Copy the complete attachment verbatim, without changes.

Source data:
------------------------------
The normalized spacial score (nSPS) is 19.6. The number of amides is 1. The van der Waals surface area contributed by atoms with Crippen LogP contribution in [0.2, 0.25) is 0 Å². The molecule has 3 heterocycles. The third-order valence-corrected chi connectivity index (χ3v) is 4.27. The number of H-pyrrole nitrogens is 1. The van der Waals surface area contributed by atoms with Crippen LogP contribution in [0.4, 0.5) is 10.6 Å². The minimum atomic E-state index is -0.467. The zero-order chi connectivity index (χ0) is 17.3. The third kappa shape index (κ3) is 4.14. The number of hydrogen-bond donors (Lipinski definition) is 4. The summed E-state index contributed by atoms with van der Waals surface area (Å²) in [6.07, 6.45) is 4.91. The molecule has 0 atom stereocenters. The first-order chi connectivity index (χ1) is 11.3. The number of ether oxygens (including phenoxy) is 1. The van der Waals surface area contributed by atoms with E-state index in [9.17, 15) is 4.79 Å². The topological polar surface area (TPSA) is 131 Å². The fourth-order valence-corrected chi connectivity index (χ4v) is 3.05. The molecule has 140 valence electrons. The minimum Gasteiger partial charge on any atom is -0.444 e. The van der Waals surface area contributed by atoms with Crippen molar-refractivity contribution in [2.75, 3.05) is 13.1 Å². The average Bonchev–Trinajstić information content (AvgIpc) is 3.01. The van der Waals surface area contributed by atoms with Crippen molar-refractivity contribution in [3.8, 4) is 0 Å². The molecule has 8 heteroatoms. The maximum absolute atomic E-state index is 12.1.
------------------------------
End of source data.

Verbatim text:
The normalized spacial score (nSPS) is 19.6. The number of amides is 1. The van der Waals surface area contributed by atoms with Crippen LogP contribution in [0.2, 0.25) is 0 Å². The molecule has 3 heterocycles. The third-order valence-corrected chi connectivity index (χ3v) is 4.27. The number of H-pyrrole nitrogens is 1. The van der Waals surface area contributed by atoms with Crippen LogP contribution in [0.4, 0.5) is 10.6 Å². The minimum atomic E-state index is -0.467. The zero-order chi connectivity index (χ0) is 17.3. The third kappa shape index (κ3) is 4.14. The number of hydrogen-bond donors (Lipinski definition) is 4. The summed E-state index contributed by atoms with van der Waals surface area (Å²) in [6.07, 6.45) is 4.91. The molecule has 0 atom stereocenters. The first-order chi connectivity index (χ1) is 11.3. The number of ether oxygens (including phenoxy) is 1. The van der Waals surface area contributed by atoms with E-state index in [9.17, 15) is 4.79 Å². The topological polar surface area (TPSA) is 131 Å². The fourth-order valence-corrected chi connectivity index (χ4v) is 3.05. The molecule has 140 valence electrons. The minimum Gasteiger partial charge on any atom is -0.444 e. The van der Waals surface area contributed by atoms with Crippen molar-refractivity contribution in [2.75, 3.05) is 13.1 Å². The average Bonchev–Trinajstić information content (AvgIpc) is 3.01. The van der Waals surface area contributed by atoms with Crippen molar-refractivity contribution in [3.8, 4) is 0 Å². The molecule has 8 heteroatoms. The maximum absolute atomic E-state index is 12.1.